In reality, there is no perfect/best ID college out there for everyone, there’s always good things and things that could be better. What’s great for one person can be the worse for someone else. But it’s always what you make it out to be for yourself. This all happens to any school you choose. It’s always greener on the other side of the fence. Are you/they comparing the worse Canadian students to the top American students? It’s always easy to only remember the bad ones, but it’s not a fair assessment because there will always be the worse students in any school. Also by saying (if it is or isn’t) OSU is better than Carlton, it doesn’t make Carlton nor the country it’s in a bad school. The logic is flawed. Like saying Ferrari is better than Porsche, therefore Porsche and other Germany companies are of low quality…

What’s a better way to choose what type of school you want to go is, tell us what you want. Do you want high technical skills (hand modeling, clay, etc), design thinking, research, drawing, 3d CAD, prototype building, fabrication, etc. There’s some schools that focus more on some things than others. But no college can focus on all skills in a 3 or 4 year program because of lack of time.

I’m American BTW, that graduated in Canada.

I found the Canadian design school stats at a site I cannot seem to find again. I was reading about Canadian schools for my son who is now in HS. What strikes me is that there are not more ID programs affiliated with engineering depts. Most are part of arts and design which is why I have paid attention to schools like Carelton and Western Washington University. Not everyone can go to Stanford and major in Product Design which requires a degree in Mechanical engineering.

In terms of price and wanting to be around computers and electronics, go to San Jose State Univ. The OOS tuition is $16k for OOS U.S. students, don’t know about international. SJSU is in the heart of Silicon valley, you can’t be closer to the center of computers than that.

What I would like to know moreso is whether students who are trained in Canada have as strong a footing on getting work in the U.S. or do U.S. companies prefer students who are locally trained?

nicanor, i see what you are saying. i might take a second look at Canadian schools

shelblac, thanks for the info. i have looked at SJSU before, but i should take another look at their program.

what does everyone think of Syracuse and Virginia Tech’s programs? Syracuse has a medium-sized faculty, but VTech’s is very small (only a few profs). i worry that it will be tough to find teachers you can really make a connection with and who can help you with your specific career goals and getting into the types of design that interest you with such a small faculty. what are everyone’s thoughts on this?

I’m in the same situation as you, having graduated with a B.Sc. in Mechanical Engineering from a Canadian university. I’m now looking for an ID education, at an undergrad level. Just an observation about something that hasn’t yet been brought up in this thread: Some have said that a school like Carleton might be a good fit because it is within the department of engineering, and has a technical focus. This may be a plus to you, but I’ve thought of it as a mixed blessing because we’ve already had 4 years of engineering education. Part of the reason I’m looking into ID is because I’d like to change my way of thinking from a rigid technical approach to something more holistic. This might not be the frame of mind that you’re in, and maybe you view the engineering focus at place like Carleton as a good thing because you might be able to knock a year off of your curriculum. I feel that 4 years of B.Sc. with 4 years of a B.A. or B.Des. still maintains enough of an engineering balance.

Good point JohnD has, since you already have a degree in Mech Eng, you may not learn much more in the engineering point of view if you go to an engineering-sided ID program. It would be a good opportunity for you to learn other things that ID has to offer (not everything ID related has engineering integrated into it). I’ve always wanted to learn mechanical engineering, even considering doing a masters in it later on in life. Even though, I still would prefer going to an art-sided ID program. There’s pluses and minuses on an engineer vs art sided ID program.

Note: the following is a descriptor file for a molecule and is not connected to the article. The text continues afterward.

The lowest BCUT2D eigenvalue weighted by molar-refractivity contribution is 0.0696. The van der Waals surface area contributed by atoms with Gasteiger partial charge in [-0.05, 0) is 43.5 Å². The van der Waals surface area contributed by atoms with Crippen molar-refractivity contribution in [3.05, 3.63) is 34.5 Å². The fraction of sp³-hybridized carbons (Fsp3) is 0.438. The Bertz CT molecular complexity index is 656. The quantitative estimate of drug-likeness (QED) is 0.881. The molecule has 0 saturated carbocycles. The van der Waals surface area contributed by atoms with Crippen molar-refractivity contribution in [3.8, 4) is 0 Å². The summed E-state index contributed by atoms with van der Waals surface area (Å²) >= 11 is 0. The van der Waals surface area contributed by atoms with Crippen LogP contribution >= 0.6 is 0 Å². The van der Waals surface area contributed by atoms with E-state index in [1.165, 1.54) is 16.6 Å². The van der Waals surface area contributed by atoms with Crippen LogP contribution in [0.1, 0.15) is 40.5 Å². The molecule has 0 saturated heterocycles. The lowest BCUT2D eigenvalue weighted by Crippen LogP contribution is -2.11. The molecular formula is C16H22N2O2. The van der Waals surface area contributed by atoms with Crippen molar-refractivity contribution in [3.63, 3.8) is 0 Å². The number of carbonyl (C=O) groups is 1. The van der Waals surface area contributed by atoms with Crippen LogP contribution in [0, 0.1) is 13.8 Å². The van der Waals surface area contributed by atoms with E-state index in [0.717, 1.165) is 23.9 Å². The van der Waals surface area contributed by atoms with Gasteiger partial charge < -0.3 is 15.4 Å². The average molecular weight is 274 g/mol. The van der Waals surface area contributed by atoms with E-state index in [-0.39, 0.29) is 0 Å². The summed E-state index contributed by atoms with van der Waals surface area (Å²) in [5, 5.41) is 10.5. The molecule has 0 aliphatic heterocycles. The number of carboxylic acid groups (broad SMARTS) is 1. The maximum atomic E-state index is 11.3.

Both are great programs. I know quite a few SU grads who are all doing quite well. I myself am a VT grad and as far as making a connection, I still stay close in touch with almost all of my ID professors - just saw all of them last week at the IDSA national conference. And if it weren’t for those professors I wouldn’t be at the job I am in today, so I would say their is a lot of good stuff in there. The faculty may be small but they are extremely proactive in the design community and as such VT has a very strong program that continues to improve exponentially. I graduated in 2007, but there are a number of current students and grads on this board who have had plenty of good things to say if you look through some older posts.

JohnD, i’m on the exact same page as you. the whole idea for me is that i want my degrees to complement each other. for me, it doesn’t make much sense to have an Engg degree and then do an Engg-focused ID degree. i have a lot more to learn from the creative/artistic and ID-centric side of design than i do from the more technical/Engg side. i suppose this is one of the reasons Carleton never really appealed to me much. i’ll shoot you a message, maybe we can share info on schools and stuff

also i’m not in that much of a hurry to finish my 2nd degree. for example i have no problem with UC’s 5-year program. if it means a great ID education im willing to be in school for another 4-5 years. in light of this however, it is very important for me to start next year and not delay that by an extra year. thus why i started this thread looking for backup schools.

Cyberdemon, thanks for the info. i have read a bunch of your posts actually since i was very interested in VT when i began looking at the main programs i wanted to try and get into. VT is still on the radar for sure, so i am trying to gather more information on the faculty and quality of the program. similarly for SU, although that one’s really expensive so i dunno.

For the US better than Canada debate: the current 20 finalists for this year’s Dyson Awards, there are 3 US finalists vs 3 Canadian finalists. There were 45 overall entries from US, 19 overall entries from Canada , and 500+ overall entries internationally. Not saying that competitions is the best survey to see country is “better” than another, but still a good indication that at least there is presence being represented at least.